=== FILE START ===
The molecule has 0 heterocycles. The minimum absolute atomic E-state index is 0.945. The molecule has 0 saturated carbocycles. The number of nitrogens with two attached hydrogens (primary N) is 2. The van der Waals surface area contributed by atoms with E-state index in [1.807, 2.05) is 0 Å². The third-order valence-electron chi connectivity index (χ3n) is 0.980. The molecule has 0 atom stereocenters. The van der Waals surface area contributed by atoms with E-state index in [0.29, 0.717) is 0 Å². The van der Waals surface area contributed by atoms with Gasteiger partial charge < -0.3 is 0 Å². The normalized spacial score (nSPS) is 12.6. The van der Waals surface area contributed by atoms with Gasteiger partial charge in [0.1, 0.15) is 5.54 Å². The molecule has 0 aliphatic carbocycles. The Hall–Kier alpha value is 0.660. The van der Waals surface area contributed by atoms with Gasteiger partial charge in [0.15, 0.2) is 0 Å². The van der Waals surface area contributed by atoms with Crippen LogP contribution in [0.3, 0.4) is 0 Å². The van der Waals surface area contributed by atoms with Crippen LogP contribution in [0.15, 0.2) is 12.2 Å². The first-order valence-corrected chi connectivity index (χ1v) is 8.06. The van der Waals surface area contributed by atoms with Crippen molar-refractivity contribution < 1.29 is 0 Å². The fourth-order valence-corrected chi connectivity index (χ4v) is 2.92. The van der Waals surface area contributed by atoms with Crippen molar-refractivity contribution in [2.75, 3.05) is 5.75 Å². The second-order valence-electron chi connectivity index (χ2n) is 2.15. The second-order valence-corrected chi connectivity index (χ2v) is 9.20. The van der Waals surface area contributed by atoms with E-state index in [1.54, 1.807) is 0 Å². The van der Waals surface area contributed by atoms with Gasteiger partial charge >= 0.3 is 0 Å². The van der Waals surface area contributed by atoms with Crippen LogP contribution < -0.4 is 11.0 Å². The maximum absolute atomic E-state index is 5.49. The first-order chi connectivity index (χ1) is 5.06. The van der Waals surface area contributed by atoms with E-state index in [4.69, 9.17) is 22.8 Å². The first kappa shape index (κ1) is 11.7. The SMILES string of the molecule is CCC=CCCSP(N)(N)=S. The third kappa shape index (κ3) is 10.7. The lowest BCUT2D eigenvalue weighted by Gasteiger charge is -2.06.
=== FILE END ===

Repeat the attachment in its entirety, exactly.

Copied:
The molecule has 0 heterocycles. The minimum absolute atomic E-state index is 0.945. The molecule has 0 saturated carbocycles. The number of nitrogens with two attached hydrogens (primary N) is 2. The van der Waals surface area contributed by atoms with E-state index in [1.807, 2.05) is 0 Å². The third-order valence-electron chi connectivity index (χ3n) is 0.980. The molecule has 0 atom stereocenters. The van der Waals surface area contributed by atoms with E-state index in [0.29, 0.717) is 0 Å². The van der Waals surface area contributed by atoms with Gasteiger partial charge < -0.3 is 0 Å². The normalized spacial score (nSPS) is 12.6. The van der Waals surface area contributed by atoms with Gasteiger partial charge in [0.1, 0.15) is 5.54 Å². The molecule has 0 aliphatic carbocycles. The Hall–Kier alpha value is 0.660. The van der Waals surface area contributed by atoms with Gasteiger partial charge in [0.15, 0.2) is 0 Å². The van der Waals surface area contributed by atoms with Crippen LogP contribution in [0.3, 0.4) is 0 Å². The van der Waals surface area contributed by atoms with Crippen LogP contribution in [0.15, 0.2) is 12.2 Å². The first-order valence-corrected chi connectivity index (χ1v) is 8.06. The van der Waals surface area contributed by atoms with Crippen molar-refractivity contribution < 1.29 is 0 Å². The fourth-order valence-corrected chi connectivity index (χ4v) is 2.92. The van der Waals surface area contributed by atoms with Crippen molar-refractivity contribution in [2.75, 3.05) is 5.75 Å². The second-order valence-electron chi connectivity index (χ2n) is 2.15. The second-order valence-corrected chi connectivity index (χ2v) is 9.20. The van der Waals surface area contributed by atoms with E-state index in [1.54, 1.807) is 0 Å². The van der Waals surface area contributed by atoms with Gasteiger partial charge >= 0.3 is 0 Å². The van der Waals surface area contributed by atoms with Crippen LogP contribution < -0.4 is 11.0 Å². The maximum absolute atomic E-state index is 5.49. The first-order chi connectivity index (χ1) is 5.06. The van der Waals surface area contributed by atoms with E-state index in [4.69, 9.17) is 22.8 Å². The first kappa shape index (κ1) is 11.7. The SMILES string of the molecule is CCC=CCCSP(N)(N)=S. The third kappa shape index (κ3) is 10.7. The lowest BCUT2D eigenvalue weighted by Gasteiger charge is -2.06.